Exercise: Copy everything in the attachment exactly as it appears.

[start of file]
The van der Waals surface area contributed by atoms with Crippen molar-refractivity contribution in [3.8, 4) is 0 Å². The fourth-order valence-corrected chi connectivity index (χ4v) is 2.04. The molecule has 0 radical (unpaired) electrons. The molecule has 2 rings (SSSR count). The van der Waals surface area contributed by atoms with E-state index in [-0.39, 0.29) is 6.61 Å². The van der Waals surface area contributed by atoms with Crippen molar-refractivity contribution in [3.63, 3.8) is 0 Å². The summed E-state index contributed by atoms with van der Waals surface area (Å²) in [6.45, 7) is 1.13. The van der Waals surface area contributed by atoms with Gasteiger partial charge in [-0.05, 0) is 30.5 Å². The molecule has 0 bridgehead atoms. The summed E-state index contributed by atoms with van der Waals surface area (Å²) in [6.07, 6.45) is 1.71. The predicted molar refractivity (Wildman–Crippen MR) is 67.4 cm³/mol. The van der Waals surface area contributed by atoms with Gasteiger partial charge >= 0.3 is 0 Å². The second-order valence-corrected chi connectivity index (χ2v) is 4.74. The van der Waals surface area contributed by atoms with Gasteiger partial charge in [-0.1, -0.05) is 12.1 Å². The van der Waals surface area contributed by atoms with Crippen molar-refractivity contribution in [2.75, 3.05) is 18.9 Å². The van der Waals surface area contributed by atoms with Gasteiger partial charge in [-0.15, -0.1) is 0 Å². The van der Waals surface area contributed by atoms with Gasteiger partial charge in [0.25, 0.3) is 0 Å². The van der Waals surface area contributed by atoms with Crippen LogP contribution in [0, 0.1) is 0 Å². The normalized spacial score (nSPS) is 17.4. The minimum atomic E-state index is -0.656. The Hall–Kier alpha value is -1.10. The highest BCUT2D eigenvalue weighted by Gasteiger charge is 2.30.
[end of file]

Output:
The van der Waals surface area contributed by atoms with Crippen molar-refractivity contribution in [3.8, 4) is 0 Å². The fourth-order valence-corrected chi connectivity index (χ4v) is 2.04. The molecule has 0 radical (unpaired) electrons. The molecule has 2 rings (SSSR count). The van der Waals surface area contributed by atoms with E-state index in [-0.39, 0.29) is 6.61 Å². The van der Waals surface area contributed by atoms with Crippen molar-refractivity contribution in [3.63, 3.8) is 0 Å². The summed E-state index contributed by atoms with van der Waals surface area (Å²) in [6.45, 7) is 1.13. The van der Waals surface area contributed by atoms with Gasteiger partial charge in [-0.05, 0) is 30.5 Å². The molecule has 0 bridgehead atoms. The summed E-state index contributed by atoms with van der Waals surface area (Å²) in [6.07, 6.45) is 1.71. The predicted molar refractivity (Wildman–Crippen MR) is 67.4 cm³/mol. The van der Waals surface area contributed by atoms with Gasteiger partial charge >= 0.3 is 0 Å². The second-order valence-corrected chi connectivity index (χ2v) is 4.74. The van der Waals surface area contributed by atoms with Gasteiger partial charge in [-0.1, -0.05) is 12.1 Å². The van der Waals surface area contributed by atoms with Crippen molar-refractivity contribution in [2.75, 3.05) is 18.9 Å². The van der Waals surface area contributed by atoms with Gasteiger partial charge in [-0.15, -0.1) is 0 Å². The van der Waals surface area contributed by atoms with Gasteiger partial charge in [0.25, 0.3) is 0 Å². The van der Waals surface area contributed by atoms with Crippen LogP contribution in [0, 0.1) is 0 Å². The normalized spacial score (nSPS) is 17.4. The minimum atomic E-state index is -0.656. The Hall–Kier alpha value is -1.10. The highest BCUT2D eigenvalue weighted by Gasteiger charge is 2.30.